Sacramento Report: Here’s What San Diego’s Getting Out of the New State Budget
The state budget approved by the Legislature this week includes all kinds of big-picture expenditures. But it also includes small local projects that lawmakers can tout back at home. San Diego lawmakers got quite a few of those this time around.
The state budget approved by the Legislature this week includes all kinds of big-ticket, big-picture items like tens of millions of dollars to fight homelessness and bolster childcare services statewide.
But it also includes lots of smaller, individualized projects secured by lawmakers who want something to be able to point to for constituents. San Diego lawmakers got quite a few of those this time around.
Senate President Pro Tem Toni Atkins held a press conference Friday morning touting the money for Balboa Park, Liberty Station and other projects she helped secure. Assemblywoman Lorena Gonzalez and Sen. Ben Hueso both celebrated money for a new swimming pool at a YMCA. There’s also money for a dog park headed San Diego’s way.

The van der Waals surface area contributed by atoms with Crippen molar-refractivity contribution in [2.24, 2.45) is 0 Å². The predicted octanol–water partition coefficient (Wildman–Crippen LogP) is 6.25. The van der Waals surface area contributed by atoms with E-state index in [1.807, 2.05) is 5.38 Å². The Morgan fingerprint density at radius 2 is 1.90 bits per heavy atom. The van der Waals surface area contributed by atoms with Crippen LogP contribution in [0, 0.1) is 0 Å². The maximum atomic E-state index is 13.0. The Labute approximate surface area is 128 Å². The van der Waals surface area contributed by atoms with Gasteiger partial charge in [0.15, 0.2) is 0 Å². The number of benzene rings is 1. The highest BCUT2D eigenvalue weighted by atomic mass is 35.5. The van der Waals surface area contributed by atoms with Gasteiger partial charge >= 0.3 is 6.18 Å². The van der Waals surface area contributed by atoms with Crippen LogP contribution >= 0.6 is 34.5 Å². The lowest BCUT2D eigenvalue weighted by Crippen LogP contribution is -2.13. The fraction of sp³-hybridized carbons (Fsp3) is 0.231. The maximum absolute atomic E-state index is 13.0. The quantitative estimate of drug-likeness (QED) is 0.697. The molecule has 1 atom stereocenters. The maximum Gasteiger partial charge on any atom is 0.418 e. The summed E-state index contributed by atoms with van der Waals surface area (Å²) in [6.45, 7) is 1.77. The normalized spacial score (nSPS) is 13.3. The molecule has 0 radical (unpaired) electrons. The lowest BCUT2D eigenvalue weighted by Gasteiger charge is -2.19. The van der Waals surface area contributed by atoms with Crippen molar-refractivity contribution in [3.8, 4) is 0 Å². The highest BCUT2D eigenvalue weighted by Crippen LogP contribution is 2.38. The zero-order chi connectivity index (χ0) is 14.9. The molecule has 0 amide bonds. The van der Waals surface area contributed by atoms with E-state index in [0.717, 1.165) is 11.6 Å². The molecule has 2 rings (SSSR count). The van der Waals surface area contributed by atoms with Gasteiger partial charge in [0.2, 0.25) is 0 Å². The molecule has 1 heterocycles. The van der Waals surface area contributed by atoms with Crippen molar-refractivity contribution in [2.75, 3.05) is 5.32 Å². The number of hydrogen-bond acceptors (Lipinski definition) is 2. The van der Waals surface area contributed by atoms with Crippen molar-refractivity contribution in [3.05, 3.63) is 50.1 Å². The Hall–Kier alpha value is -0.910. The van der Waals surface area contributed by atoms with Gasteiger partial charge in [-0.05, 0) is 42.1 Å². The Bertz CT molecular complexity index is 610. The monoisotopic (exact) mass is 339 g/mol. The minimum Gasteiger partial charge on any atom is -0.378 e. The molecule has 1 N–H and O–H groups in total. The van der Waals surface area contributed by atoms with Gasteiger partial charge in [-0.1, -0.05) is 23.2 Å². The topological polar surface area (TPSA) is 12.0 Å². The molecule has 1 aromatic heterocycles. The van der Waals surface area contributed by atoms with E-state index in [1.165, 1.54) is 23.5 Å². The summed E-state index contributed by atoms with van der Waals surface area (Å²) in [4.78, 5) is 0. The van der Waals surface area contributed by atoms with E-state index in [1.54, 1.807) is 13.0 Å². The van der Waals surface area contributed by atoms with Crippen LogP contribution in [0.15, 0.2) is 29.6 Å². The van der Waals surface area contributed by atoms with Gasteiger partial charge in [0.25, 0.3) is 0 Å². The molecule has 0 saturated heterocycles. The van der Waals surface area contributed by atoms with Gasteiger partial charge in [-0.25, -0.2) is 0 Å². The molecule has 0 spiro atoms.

Here’s a rundown of the big San Diego items in the new state budget:
$500,000 for San Diego Unified School District to support the education of homeless youth
San Diego Unified reported having 8,395 homeless students in the 2017-18 school year, which represents about 8 percent of its non-charter enrollment.
That’s a 7.3 percent increase over the previous year’s total of 7,823 homeless students.
At a handful of schools, like Perkins K-8 in Barrio Logan, homeless students make up almost a full third of the school’s population.
Last year, the district notably missed out on $750,000 in federal funding for homeless students because of a missing signature on a grant application, as inewsource reported.